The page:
PlatinumGames Is Planning on Self-Publishing Games

For a small studio, PlatinumGames is certainly taking on a large number of projects. Despite having a load of announced projects already in the pipeline, the Japanese developer has even more cards up its sleeve. Studio head Atushi Inaba has said that, in addition to currently-announced projects, Platinum has two unannounced projects in the works, based on original IP that the studio owns itself. Platinum is also making moves towards self-publishing its titles, which would be a major change from how it operated in the past.

Platinum had become known for making games based off of high-profile IP, from television shows to other video game properties. When it did venture into working on original properties, it was with third-party publishers, meaning Platinum didn’t fully own the rights to those games. Having full control does give Platinum more freedom when it comes to creative direction, and especially when it comes to developing sequels.

“For us as creators, we want to get to the point where self-publishing allows us to own our IP and do what we want with it, including making sequels. So the faster we can have that freedom, the better if will be for all the creators here,” Inaba explained.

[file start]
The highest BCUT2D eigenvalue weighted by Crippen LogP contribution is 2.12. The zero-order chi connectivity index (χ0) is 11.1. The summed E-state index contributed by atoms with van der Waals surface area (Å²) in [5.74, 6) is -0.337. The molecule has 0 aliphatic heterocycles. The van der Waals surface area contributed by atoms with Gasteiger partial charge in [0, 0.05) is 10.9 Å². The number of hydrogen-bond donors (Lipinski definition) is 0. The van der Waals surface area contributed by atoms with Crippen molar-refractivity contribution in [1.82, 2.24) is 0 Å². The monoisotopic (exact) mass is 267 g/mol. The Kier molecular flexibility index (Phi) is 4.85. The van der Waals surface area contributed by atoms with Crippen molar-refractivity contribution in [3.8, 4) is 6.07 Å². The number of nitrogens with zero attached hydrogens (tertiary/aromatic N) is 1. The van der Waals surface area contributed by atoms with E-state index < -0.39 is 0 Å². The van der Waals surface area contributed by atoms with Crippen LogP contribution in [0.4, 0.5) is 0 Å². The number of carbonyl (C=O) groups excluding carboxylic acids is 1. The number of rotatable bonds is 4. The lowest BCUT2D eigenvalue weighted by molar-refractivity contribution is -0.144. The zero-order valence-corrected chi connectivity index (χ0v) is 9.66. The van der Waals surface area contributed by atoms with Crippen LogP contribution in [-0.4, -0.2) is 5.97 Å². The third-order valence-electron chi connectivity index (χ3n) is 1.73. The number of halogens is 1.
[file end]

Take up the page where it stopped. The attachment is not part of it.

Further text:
Of course, there’s more questions about these games than answers. What systems these games could eventually show up on is one of them. With PlatinumGames having a history with practically every platform, they could conceivably show up anywhere. We also have no indication of a timeframe for these games, or even what stage of development they’re in. Platinum is certainly has a full slate, with at least two games from the studio set to release in 2019. There’s the Nintendo-published Astral Chain, as well as Babylon’s Fall from Square Enix. The studio recently announced it was stepping away from Granblue Fantasy: Relink, which is now being developed completely by Cygames.

Despite making a move towards greater freedom, Inaba insists the studio is still open to partnering up with third parties. He explained it as, “what it means is we have a lot of different choices in the way that we want to make games.”

[Source: Video Games Chronicle]